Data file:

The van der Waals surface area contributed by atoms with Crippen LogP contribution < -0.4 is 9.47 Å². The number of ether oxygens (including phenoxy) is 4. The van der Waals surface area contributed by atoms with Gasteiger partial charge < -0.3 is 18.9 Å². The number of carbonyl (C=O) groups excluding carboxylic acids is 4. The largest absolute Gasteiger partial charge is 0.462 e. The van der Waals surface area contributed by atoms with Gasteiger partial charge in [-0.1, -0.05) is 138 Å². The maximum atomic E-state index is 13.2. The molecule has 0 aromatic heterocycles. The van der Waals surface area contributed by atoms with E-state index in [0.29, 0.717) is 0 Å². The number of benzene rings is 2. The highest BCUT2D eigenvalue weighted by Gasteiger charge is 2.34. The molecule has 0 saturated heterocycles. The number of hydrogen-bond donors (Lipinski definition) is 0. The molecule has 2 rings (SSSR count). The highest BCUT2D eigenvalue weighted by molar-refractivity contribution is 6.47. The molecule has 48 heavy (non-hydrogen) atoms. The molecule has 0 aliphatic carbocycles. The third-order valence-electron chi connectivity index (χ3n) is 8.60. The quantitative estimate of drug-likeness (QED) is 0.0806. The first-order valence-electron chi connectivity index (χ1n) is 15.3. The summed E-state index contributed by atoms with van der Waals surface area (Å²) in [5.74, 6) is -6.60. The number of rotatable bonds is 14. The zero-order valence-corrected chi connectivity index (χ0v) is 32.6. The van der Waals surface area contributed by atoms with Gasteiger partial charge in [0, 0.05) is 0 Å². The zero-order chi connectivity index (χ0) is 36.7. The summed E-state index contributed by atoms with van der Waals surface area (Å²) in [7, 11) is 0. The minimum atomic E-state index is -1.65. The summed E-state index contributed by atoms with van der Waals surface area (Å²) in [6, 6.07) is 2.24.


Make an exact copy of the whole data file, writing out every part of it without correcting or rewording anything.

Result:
The van der Waals surface area contributed by atoms with Crippen LogP contribution < -0.4 is 9.47 Å². The number of ether oxygens (including phenoxy) is 4. The van der Waals surface area contributed by atoms with Gasteiger partial charge < -0.3 is 18.9 Å². The number of carbonyl (C=O) groups excluding carboxylic acids is 4. The largest absolute Gasteiger partial charge is 0.462 e. The van der Waals surface area contributed by atoms with Gasteiger partial charge in [-0.1, -0.05) is 138 Å². The maximum atomic E-state index is 13.2. The molecule has 0 aromatic heterocycles. The van der Waals surface area contributed by atoms with E-state index in [0.29, 0.717) is 0 Å². The number of benzene rings is 2. The highest BCUT2D eigenvalue weighted by Gasteiger charge is 2.34. The molecule has 0 saturated heterocycles. The number of hydrogen-bond donors (Lipinski definition) is 0. The molecule has 2 rings (SSSR count). The highest BCUT2D eigenvalue weighted by molar-refractivity contribution is 6.47. The molecule has 48 heavy (non-hydrogen) atoms. The molecule has 0 aliphatic carbocycles. The third-order valence-electron chi connectivity index (χ3n) is 8.60. The quantitative estimate of drug-likeness (QED) is 0.0806. The first-order valence-electron chi connectivity index (χ1n) is 15.3. The summed E-state index contributed by atoms with van der Waals surface area (Å²) in [5.74, 6) is -6.60. The number of rotatable bonds is 14. The zero-order valence-corrected chi connectivity index (χ0v) is 32.6. The van der Waals surface area contributed by atoms with Gasteiger partial charge in [0, 0.05) is 0 Å². The zero-order chi connectivity index (χ0) is 36.7. The summed E-state index contributed by atoms with van der Waals surface area (Å²) in [7, 11) is 0. The minimum atomic E-state index is -1.65. The summed E-state index contributed by atoms with van der Waals surface area (Å²) in [6, 6.07) is 2.24.